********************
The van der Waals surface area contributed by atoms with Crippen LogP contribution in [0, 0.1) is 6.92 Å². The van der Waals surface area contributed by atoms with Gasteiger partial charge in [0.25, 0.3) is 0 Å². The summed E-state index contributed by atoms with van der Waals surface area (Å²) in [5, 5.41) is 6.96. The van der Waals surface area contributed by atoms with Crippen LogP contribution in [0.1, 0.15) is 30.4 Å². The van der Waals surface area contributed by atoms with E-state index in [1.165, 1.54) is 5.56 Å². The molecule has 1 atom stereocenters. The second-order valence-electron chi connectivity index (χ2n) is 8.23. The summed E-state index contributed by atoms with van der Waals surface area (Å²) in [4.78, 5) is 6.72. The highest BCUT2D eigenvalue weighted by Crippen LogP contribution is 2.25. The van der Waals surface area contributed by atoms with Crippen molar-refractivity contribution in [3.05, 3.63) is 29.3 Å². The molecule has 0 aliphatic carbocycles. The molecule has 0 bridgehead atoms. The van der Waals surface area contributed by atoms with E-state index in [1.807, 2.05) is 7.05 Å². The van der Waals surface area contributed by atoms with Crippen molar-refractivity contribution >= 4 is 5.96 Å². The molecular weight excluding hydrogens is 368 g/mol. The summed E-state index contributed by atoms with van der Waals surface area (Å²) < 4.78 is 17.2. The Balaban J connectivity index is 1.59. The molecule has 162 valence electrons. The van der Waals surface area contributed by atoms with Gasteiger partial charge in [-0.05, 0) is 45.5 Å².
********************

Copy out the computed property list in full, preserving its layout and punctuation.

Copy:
The van der Waals surface area contributed by atoms with Crippen LogP contribution in [0, 0.1) is 6.92 Å². The van der Waals surface area contributed by atoms with Gasteiger partial charge in [0.25, 0.3) is 0 Å². The summed E-state index contributed by atoms with van der Waals surface area (Å²) in [5, 5.41) is 6.96. The van der Waals surface area contributed by atoms with Crippen LogP contribution in [0.1, 0.15) is 30.4 Å². The van der Waals surface area contributed by atoms with E-state index in [1.165, 1.54) is 5.56 Å². The molecule has 1 atom stereocenters. The second-order valence-electron chi connectivity index (χ2n) is 8.23. The summed E-state index contributed by atoms with van der Waals surface area (Å²) in [4.78, 5) is 6.72. The highest BCUT2D eigenvalue weighted by Crippen LogP contribution is 2.25. The van der Waals surface area contributed by atoms with Crippen molar-refractivity contribution in [3.05, 3.63) is 29.3 Å². The molecule has 0 aliphatic carbocycles. The molecule has 0 bridgehead atoms. The van der Waals surface area contributed by atoms with E-state index in [1.807, 2.05) is 7.05 Å². The van der Waals surface area contributed by atoms with Crippen molar-refractivity contribution >= 4 is 5.96 Å². The molecular weight excluding hydrogens is 368 g/mol. The summed E-state index contributed by atoms with van der Waals surface area (Å²) < 4.78 is 17.2. The Balaban J connectivity index is 1.59. The molecule has 162 valence electrons. The van der Waals surface area contributed by atoms with Gasteiger partial charge in [-0.05, 0) is 45.5 Å².